Valerian root is derived from valerian (Valeriana officinalis), a perennial flowering plant from the Valerianaceae family. The plant has scented pink or white flowers that bloom in the summertime. Valerian root is an herbal remedy that's shown some promise in studies as a remedy for insomnia, anxiety, possibly depression, and hot flashes associated with menopause. It's believed to affect the activity of the neurotransmitters GABA and serotonin, both of which are involved in sleep and mood. Valerian root contains a substance known as valerenic acid which is the specific substance that works on the brain receptors. Valerian root comes in many dosage forms such as liquid, capsules, powders, and even dried Valerian root to be used to make tea. Of note, valerian root is notorious for interacting with many commonly prescribed drugs, so before deciding to incorporate it into your nighttime routine, please ask a pharmacist or other healthcare professional with expertise in supplements to review your current regimen to ensure that it will not interact with your daily regimen.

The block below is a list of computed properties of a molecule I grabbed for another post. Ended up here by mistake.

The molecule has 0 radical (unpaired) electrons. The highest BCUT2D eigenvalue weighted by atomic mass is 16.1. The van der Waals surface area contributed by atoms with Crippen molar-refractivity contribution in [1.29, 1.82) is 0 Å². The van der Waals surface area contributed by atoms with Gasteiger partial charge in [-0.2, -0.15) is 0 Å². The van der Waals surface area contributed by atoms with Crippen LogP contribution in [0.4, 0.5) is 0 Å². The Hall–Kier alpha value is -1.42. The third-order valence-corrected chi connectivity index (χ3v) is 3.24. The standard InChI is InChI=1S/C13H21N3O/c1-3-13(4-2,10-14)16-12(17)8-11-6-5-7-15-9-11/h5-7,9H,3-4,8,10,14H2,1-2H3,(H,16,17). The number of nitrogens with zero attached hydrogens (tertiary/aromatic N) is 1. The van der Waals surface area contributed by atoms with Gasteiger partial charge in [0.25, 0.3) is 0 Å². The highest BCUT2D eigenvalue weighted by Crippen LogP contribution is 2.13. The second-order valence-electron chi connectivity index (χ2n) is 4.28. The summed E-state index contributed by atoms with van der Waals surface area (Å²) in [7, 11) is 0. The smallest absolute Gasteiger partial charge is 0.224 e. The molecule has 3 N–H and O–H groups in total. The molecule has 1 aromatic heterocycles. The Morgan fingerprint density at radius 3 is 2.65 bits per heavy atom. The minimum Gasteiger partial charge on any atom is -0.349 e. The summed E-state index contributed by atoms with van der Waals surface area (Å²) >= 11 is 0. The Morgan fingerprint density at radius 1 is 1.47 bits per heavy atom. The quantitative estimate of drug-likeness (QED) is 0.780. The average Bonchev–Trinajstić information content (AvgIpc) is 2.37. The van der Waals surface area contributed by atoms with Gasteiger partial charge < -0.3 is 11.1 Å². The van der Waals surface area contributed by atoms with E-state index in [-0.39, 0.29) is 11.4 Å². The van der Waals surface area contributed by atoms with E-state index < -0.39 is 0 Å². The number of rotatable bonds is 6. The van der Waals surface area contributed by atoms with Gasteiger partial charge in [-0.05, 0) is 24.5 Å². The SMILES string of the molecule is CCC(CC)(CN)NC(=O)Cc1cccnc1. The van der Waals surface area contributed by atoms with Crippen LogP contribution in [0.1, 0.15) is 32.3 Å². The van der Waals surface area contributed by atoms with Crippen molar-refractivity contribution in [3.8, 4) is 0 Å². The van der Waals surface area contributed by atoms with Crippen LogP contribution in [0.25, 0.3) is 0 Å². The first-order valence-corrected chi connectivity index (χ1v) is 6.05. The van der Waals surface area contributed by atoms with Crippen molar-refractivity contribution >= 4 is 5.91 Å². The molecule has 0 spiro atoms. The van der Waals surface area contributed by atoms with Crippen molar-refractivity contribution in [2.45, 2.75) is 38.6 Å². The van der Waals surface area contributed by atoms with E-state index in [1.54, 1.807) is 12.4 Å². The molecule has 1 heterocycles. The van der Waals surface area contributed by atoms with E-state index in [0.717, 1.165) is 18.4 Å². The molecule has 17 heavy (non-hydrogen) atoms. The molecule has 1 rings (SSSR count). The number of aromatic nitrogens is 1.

Roman Chamomile